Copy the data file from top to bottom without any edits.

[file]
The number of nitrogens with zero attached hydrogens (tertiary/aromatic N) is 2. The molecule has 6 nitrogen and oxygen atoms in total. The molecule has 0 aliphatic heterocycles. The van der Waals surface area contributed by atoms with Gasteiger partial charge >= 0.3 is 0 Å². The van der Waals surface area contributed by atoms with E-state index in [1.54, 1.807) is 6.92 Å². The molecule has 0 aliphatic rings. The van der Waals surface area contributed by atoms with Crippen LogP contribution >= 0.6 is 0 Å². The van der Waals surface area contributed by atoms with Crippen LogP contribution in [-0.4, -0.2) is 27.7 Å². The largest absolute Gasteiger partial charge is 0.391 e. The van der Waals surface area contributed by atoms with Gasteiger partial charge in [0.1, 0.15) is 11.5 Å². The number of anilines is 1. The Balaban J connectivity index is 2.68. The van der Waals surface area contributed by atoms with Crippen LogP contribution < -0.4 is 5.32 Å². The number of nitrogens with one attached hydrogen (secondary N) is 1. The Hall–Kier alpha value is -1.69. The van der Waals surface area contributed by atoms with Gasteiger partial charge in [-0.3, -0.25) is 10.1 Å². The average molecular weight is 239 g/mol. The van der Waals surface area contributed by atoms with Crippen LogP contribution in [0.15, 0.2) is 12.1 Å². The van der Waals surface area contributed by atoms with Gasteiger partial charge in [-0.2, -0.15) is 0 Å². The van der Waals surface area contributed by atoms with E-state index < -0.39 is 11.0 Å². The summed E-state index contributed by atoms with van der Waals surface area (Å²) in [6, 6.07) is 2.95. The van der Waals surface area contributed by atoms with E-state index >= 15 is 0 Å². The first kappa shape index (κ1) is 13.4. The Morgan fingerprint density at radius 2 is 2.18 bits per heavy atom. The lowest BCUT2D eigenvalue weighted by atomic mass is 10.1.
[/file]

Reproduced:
The number of nitrogens with zero attached hydrogens (tertiary/aromatic N) is 2. The molecule has 6 nitrogen and oxygen atoms in total. The molecule has 0 aliphatic heterocycles. The van der Waals surface area contributed by atoms with Gasteiger partial charge >= 0.3 is 0 Å². The van der Waals surface area contributed by atoms with E-state index in [1.54, 1.807) is 6.92 Å². The molecule has 0 aliphatic rings. The van der Waals surface area contributed by atoms with Crippen LogP contribution >= 0.6 is 0 Å². The van der Waals surface area contributed by atoms with Crippen LogP contribution in [-0.4, -0.2) is 27.7 Å². The largest absolute Gasteiger partial charge is 0.391 e. The van der Waals surface area contributed by atoms with Gasteiger partial charge in [0.1, 0.15) is 11.5 Å². The number of anilines is 1. The Balaban J connectivity index is 2.68. The van der Waals surface area contributed by atoms with Crippen LogP contribution < -0.4 is 5.32 Å². The number of nitrogens with one attached hydrogen (secondary N) is 1. The Hall–Kier alpha value is -1.69. The van der Waals surface area contributed by atoms with Gasteiger partial charge in [-0.3, -0.25) is 10.1 Å². The average molecular weight is 239 g/mol. The van der Waals surface area contributed by atoms with Crippen LogP contribution in [0.15, 0.2) is 12.1 Å². The van der Waals surface area contributed by atoms with Gasteiger partial charge in [-0.2, -0.15) is 0 Å². The van der Waals surface area contributed by atoms with E-state index < -0.39 is 11.0 Å². The summed E-state index contributed by atoms with van der Waals surface area (Å²) in [6, 6.07) is 2.95. The van der Waals surface area contributed by atoms with E-state index >= 15 is 0 Å². The first kappa shape index (κ1) is 13.4. The Morgan fingerprint density at radius 2 is 2.18 bits per heavy atom. The lowest BCUT2D eigenvalue weighted by atomic mass is 10.1.